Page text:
Day At The Track
Search Results
1 to 16 of 2287
1 2 3 4 5 Next »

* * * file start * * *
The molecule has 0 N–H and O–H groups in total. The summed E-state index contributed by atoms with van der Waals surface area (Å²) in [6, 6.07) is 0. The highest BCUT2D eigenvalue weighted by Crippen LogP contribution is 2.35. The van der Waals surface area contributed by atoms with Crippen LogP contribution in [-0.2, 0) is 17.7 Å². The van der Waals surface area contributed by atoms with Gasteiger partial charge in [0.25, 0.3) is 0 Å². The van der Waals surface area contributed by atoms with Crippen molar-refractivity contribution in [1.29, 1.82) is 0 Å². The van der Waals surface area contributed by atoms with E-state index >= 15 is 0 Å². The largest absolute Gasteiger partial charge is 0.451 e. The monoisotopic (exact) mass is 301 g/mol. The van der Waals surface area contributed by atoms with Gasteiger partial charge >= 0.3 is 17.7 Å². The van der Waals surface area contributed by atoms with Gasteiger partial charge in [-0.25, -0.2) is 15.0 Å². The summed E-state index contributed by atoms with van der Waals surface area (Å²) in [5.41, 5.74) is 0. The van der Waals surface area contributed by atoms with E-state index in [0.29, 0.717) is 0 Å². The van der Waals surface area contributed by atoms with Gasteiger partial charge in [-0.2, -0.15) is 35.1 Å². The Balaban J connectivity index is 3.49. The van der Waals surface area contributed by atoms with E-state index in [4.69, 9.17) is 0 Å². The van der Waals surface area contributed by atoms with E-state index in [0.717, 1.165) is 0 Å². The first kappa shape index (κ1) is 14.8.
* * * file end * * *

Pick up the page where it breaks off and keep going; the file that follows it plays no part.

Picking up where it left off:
When it comes to physical talent, Muscle Dynasty checks all the boxes for trainer Paula Wellwood. When it comes to focusing on his work, though, the 3-year-old harness racing trotter leaves Wellwood scratching her head. Muscle Dynasty is one of 20 Hambletonian-eligible horses entered in Friday's opening round of the New Jersey Sire Stakes for 3-year-old male trotters at The Meadowlands. The colt, who won last year's New Jersey Futurity, competes in the third of three $25,000 NJSS divisions. For his career, Muscle Dynasty has won three of 15 races and hit the board a total of seven times. He has gone off stride in seven starts, including his most recent on May 7 at The Meadowlands against a field of mostly older rivals in a conditioned event. "He has all the tools, but he doesn't have a brain to go with them," Wellwood said. "It's concentration, that's all it is. He's got all the attributes. He doesn't do anything wrong, he's a lovely horse, but his concentration will lapse. It's aggravating because he's such a pleasure. "Talent-wise, it's there. Whether we can get the brain to match, I don't know." Muscle Dynasty, named Storm The Hill originally, is by Muscle Hill out of Miss Liv. He was purchased for $55,000 at the 2019 Lexington Selected Sale and is owned by Dreamville Stable, which is Wellwood, her husband and training partner Mike Keeling, son Devin Keeling, and mom Jean Wellwood. The family shared the experience of winning the 2016 Hambletonian, and subsequently the Trotting Triple Crown, with Marion Marauder. Wellwood has tinkered with Muscle Dynasty's equipment in the hopes of improving the colt's focus, but nothing has clicked. "He was like this last year," Wellwood said. "We gave him the benefit of the doubt and thought he would grow up, but he hasn't. Every day is a new day in his world. What happened yesterday is gone. "He takes nothing seriously. He's just like a big kid and he doesn't want to mature. It's not there yet anyway. He trains good, he's a sound horse, he's a big, strong horse. If the switch gets flipped, he's going to be a very, very nice horse." Muscle Dynasty faces seven rivals Friday, with six eligible to August's $1 million Hambletonian, including 2-1 morning-line favorite Take This Society from the stable of trainer Nancy Takter. In the first division, Cuatro De Julio is the 9-5 favorite for trainer Marie Ortolan Bar. Ake Svanstedt's Lindysmusclemania is the 5-2 favorite in the second division. That field also includes Valley Victory winner Bee Forever and Peter Haughton Memorial champ Zenith Stride. The Meadowlands on Friday also hosts two 11-horse divisions of the New Jersey Sire Stakes for 3-year-old female trotters. Seventeen of the fillies are eligible to August's Hambletonian Oaks, including Wellwood-trained Limoges. Limoges, who is in the second NJSS division, made her career debut on May 3 at The Downs at Mohegan Sun Pocono. She was three-wide around the final turn and last at the top of the stretch but closed strongly to finish fourth, beaten by only one length. She missed last season because of an injury. "We were just ready to qualify her when she had a crack in a knee and we had to quit," Wellwood said. "But she always showed ability. She was very good gaited, wanted to do her work, and had some speed. She had all the attributes needed. We gave her a lot of time and, knock on wood, we have no issues right now." Limoges is by Trixton out of Spice Queen. She was purchased for $40,000 at the 2019 Standardbred Horse Sale and is owned by Dreamville Stable. She is a half-sister to Grand Circuit winner Dancing For Money, who is the dam of O'Brien Award winner Dip Me Hanover. Wellwood shared a connection with both those horses, either as trainer or owner. "We're very happy with her," Wellwood said about Limoges. "She's grown up and gotten stronger, she just doesn't know anything. She's so very green. But she is getting it. I think when she figures it out, she's going to be OK." Imhatra AM S, trained by Marcus Melander, is the 5-2 morning-line favorite in the second NJSS division. Eazy Pass, from the stable of Nifty Norman, is the 9-5 favorite in the first. Racing begins at 6:20 p.m. (EDT) Friday at The Meadowlands. The Big M and TrackMaster have teamed to regularly provide free past performances for each race card. Past performances can be found here on The Meadowlands website. by Ken Weingartner, for the USTA